“What we also need to do is put a pause on mortgages so we can work with provinces to put a pause on rent,” said Singh. “This should apply also for commercial rent, which would significantly help out small and medium sized businesses.”
Watch: COVID-19 pandemic causes record job losses
Our weekend business panel discusses the record-breaking unemployment numbers released by Statistics Canada this week and the impact the coronavirus pandemic has had on the global economy. 12:27
The Conservatives have not made a statement about rent abatement, but do support other measures such as refunding GST remittances.
More than 26,000 businesses and 6,000 individuals have signed SSB’s petition in support of a federal commercial rent abatement strategy.
Other groups such as Restaurants Canada and Save Hospitality have pushed for commercial rent relief.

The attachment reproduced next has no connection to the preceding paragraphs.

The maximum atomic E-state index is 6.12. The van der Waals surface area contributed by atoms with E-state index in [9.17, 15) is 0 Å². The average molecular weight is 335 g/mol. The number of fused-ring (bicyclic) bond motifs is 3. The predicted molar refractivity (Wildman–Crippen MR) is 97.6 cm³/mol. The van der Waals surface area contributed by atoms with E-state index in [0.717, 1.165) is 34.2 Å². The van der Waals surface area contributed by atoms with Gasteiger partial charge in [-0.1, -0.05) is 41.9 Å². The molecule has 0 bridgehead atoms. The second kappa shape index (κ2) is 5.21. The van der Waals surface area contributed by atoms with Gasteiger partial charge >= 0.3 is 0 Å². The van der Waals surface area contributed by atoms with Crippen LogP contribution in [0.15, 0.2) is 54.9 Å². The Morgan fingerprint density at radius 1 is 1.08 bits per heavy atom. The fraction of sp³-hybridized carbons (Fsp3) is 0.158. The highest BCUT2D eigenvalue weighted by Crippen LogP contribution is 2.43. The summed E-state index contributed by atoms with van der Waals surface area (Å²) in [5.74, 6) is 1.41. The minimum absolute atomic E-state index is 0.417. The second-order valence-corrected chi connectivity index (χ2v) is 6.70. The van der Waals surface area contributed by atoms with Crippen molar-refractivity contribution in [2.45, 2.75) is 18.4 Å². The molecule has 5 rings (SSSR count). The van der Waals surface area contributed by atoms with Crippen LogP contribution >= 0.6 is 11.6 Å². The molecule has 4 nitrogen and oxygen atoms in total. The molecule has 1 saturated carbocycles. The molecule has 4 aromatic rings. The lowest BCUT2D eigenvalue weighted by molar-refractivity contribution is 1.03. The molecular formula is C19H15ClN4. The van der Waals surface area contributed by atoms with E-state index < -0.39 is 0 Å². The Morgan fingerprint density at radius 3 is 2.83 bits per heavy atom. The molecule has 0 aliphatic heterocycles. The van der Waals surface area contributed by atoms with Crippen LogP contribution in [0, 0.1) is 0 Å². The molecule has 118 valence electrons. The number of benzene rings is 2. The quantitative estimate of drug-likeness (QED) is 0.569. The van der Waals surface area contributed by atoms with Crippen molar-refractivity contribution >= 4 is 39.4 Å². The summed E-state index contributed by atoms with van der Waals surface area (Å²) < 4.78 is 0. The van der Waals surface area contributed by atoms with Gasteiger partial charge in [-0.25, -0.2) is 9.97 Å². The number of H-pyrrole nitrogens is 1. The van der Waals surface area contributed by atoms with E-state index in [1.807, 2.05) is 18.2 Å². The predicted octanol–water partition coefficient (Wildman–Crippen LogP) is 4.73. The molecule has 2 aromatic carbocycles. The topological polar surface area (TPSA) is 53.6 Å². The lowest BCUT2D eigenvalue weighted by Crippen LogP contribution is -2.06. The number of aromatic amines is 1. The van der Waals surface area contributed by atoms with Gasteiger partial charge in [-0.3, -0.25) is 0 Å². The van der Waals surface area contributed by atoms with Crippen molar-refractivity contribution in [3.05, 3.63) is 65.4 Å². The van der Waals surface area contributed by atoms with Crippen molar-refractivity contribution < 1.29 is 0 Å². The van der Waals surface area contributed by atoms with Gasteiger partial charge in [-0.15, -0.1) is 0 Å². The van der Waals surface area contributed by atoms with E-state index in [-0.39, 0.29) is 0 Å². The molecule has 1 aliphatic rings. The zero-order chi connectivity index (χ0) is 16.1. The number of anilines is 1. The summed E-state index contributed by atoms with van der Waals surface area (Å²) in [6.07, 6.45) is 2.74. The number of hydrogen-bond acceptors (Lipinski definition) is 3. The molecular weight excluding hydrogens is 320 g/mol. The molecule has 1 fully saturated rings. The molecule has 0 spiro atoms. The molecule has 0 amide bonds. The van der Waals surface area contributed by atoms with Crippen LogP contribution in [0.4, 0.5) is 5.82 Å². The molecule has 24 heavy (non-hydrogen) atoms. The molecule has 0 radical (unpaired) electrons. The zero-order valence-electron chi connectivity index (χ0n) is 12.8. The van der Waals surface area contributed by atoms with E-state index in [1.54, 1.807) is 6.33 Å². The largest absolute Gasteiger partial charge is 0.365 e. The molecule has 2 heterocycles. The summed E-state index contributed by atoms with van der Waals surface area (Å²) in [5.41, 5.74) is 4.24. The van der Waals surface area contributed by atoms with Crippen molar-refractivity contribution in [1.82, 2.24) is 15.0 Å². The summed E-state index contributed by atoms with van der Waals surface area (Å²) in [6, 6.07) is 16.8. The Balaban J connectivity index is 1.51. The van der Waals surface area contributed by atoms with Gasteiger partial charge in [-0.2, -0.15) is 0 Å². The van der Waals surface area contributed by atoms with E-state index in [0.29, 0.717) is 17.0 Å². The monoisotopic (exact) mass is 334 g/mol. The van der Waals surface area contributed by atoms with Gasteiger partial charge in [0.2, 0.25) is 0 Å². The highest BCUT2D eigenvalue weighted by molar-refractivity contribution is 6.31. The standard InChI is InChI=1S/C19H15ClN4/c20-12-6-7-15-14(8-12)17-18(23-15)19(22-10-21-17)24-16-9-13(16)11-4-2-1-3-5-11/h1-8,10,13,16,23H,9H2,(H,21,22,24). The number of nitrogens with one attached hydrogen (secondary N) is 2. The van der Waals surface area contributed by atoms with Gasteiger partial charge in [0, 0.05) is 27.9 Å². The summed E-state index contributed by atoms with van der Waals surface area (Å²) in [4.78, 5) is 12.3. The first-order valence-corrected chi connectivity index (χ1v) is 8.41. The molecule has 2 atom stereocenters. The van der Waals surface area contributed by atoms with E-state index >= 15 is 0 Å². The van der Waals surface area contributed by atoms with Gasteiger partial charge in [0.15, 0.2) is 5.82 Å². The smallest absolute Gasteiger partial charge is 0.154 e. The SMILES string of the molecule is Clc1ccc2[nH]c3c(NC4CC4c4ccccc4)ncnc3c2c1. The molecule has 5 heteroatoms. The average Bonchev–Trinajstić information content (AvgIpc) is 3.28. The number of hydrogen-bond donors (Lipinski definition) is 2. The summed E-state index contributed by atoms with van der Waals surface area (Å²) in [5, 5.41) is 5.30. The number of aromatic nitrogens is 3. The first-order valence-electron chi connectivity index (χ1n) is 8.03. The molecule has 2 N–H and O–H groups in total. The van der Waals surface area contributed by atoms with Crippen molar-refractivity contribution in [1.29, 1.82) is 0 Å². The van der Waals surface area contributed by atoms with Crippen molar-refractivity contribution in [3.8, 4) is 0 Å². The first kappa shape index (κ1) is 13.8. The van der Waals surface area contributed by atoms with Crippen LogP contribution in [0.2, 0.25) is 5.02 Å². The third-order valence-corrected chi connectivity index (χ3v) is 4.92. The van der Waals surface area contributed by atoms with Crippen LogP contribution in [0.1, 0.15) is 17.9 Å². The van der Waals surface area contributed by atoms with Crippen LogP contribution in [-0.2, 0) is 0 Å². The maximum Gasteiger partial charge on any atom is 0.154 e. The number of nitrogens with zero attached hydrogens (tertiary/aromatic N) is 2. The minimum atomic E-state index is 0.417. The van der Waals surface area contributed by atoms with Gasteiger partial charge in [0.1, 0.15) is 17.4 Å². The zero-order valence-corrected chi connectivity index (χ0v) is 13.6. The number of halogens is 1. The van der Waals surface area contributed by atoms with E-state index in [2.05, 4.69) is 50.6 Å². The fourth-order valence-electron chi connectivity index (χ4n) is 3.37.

Landlords like Betty Rushon are on board as well; she owns a Victorian style building in downtown Sault St. Marie, Ont.
She’s about to lose all three of her retail tenants, a fruit basket shop, hair salon, and tattoo parlour. On a reduced rent, she’d still be able to pay her bills and keep them.
After her city spent years building a downtown scene, she’s worried “this one thing is going to wipe it all out” with closures.
Murtaza Haider, a professor at the Ted Rogers School of Management with Toronto’s Ryerson University, believes a rent relief plan will help tenants survive and landlords pay their mortgages.